Beyond Bulls & Bears

In the Know: The UK Election 2015

This post is also available in: French German Spanish Polish

In the Know: Professionals from Franklin Templeton Investments offer a brief but insightful update on a pressing investment topic.

On Thursday, May 7, 2015, UK voters unexpectedly returned a Conservative government with a majority of 12 seats in the House of Commons. In today’s “In the Know,” Colin Morton shares his thoughts on the result and the challenges facing UK Prime Minister David Cameron.

Colin Morton
Colin Morton

Colin Morton is vice president and portfolio manager, Franklin UK Equity Team.

It was an unexpected result. What is your immediate reaction?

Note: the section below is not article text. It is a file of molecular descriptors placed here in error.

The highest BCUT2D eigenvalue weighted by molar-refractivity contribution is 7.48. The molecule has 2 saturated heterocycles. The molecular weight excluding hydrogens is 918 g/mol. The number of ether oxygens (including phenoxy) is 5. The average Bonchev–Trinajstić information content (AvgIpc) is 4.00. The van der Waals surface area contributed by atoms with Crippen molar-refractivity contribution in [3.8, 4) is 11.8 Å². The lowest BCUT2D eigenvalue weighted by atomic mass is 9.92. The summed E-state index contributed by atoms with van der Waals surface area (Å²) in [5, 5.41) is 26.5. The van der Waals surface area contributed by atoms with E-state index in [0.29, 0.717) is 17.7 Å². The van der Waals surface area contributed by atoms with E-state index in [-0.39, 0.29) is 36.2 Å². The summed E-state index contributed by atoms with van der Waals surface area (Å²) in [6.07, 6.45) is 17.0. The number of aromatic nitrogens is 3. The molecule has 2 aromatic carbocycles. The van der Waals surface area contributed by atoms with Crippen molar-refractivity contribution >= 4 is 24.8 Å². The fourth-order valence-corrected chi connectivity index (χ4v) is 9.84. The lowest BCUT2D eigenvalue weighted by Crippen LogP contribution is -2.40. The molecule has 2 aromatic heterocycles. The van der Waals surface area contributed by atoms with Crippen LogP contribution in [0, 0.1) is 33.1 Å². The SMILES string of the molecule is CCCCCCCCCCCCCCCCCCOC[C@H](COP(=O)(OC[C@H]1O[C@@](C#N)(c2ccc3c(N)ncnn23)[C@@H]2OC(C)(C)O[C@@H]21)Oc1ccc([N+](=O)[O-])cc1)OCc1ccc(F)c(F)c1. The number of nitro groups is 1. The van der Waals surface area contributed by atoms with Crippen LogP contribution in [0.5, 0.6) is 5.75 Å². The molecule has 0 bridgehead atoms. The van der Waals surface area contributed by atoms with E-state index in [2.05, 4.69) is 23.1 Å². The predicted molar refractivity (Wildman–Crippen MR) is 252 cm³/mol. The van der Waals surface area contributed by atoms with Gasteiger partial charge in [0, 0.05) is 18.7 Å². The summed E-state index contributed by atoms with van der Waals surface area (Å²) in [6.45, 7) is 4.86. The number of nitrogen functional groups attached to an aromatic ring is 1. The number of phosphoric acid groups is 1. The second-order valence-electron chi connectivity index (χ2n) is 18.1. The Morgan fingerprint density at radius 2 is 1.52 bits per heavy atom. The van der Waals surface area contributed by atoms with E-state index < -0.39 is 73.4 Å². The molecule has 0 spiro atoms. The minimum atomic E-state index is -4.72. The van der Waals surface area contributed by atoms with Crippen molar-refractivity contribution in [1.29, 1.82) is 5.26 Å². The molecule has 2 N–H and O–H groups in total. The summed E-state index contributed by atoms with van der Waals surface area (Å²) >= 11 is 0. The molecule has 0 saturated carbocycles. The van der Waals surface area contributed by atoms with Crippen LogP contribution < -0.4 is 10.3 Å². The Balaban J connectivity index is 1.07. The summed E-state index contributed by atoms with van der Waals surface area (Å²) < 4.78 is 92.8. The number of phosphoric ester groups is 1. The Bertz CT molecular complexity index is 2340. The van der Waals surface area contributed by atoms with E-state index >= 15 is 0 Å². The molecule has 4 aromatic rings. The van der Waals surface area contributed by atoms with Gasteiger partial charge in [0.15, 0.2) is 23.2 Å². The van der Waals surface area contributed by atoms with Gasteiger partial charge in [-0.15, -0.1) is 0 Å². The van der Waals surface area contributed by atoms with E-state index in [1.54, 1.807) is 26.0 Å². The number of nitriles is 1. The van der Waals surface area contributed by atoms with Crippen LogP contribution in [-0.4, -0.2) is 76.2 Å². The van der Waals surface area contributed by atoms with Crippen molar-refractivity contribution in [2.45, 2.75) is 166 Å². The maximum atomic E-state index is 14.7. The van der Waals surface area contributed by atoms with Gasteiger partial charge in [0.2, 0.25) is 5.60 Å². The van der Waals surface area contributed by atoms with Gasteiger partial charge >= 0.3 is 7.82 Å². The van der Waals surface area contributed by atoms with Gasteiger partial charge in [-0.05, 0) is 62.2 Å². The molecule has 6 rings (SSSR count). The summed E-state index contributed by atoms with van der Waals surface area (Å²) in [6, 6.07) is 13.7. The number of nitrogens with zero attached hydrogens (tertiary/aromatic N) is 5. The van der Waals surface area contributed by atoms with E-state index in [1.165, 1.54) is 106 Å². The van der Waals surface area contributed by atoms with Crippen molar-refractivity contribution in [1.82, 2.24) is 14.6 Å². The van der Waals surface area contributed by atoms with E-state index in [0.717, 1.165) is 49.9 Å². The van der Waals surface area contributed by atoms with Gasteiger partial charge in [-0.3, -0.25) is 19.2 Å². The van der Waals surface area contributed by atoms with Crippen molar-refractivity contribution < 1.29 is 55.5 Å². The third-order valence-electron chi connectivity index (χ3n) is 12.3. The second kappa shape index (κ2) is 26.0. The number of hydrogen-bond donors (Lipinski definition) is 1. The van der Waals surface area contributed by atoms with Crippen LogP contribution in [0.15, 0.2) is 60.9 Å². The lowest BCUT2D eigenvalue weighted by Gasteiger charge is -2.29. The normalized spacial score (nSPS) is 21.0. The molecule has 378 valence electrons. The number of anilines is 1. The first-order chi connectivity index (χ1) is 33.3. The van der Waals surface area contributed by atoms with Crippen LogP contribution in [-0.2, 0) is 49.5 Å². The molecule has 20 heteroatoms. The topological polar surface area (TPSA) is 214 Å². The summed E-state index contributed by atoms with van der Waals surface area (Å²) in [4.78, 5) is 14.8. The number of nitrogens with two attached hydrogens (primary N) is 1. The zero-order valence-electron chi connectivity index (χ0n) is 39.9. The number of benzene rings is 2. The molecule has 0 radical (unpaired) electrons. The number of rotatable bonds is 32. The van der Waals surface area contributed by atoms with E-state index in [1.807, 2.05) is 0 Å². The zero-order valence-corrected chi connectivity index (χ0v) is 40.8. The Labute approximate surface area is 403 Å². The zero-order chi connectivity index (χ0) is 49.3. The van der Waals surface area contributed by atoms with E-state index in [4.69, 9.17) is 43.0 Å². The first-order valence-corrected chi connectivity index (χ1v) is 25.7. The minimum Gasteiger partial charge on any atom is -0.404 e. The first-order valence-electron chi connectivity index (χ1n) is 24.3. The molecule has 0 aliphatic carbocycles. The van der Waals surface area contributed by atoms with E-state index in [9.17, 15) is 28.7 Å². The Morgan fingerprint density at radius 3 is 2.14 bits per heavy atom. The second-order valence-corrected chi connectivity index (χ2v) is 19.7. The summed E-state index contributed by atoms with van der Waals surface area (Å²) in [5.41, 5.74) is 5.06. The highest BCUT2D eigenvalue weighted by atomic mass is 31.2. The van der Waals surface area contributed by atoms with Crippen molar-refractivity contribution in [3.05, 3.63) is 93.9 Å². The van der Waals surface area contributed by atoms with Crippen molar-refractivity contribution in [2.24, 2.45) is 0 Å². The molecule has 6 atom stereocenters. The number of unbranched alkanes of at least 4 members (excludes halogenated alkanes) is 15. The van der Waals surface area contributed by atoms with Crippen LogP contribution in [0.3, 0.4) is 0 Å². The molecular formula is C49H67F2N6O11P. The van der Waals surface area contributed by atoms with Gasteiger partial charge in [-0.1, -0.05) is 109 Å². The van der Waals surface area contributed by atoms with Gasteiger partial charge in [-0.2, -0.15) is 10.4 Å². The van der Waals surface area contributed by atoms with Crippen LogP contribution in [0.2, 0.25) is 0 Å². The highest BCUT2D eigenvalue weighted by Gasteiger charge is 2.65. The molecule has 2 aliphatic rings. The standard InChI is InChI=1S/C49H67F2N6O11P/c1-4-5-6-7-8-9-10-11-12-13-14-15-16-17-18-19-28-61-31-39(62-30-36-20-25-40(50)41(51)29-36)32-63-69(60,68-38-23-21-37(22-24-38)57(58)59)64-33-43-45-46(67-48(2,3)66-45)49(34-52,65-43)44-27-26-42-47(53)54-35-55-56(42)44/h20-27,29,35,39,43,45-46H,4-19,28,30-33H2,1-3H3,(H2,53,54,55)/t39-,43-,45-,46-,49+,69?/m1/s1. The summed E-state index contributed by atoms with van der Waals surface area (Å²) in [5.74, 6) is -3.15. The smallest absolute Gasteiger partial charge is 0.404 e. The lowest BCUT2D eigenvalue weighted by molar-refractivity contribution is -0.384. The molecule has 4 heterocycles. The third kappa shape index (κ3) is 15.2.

On the face of it, the outlook is fairly optimistic in my view—there’s a definite result and an ostensibly pro-business party has won a mandate to govern—but Prime Minister David Cameron is going to lead a government with a much-reduced majority compared with the previous Coalition. He has to carry on down the road of austerity, which was in the manifesto, but he’s facing big issues in Scotland, where the anti-austerity Scottish National Party (SNP) won all but three seats. In addition, there’s a promised referendum on the UK’s membership of the European Union (EU) to contend with, probably two years down the line. When markets get over the initial euphoria of the result—which on the face of it seems better than expected—there are still plenty of issues to focus on over the next six to 18 months.

What is your outlook for UK large- and mid-cap stocks in light of the result?

The obvious big winners from the election result, in our view, are likely to be those sectors that had the potential to be impacted by a change in the political hue of the government such as house builders, real estate companies, utilities, tobacco companies and support service businesses.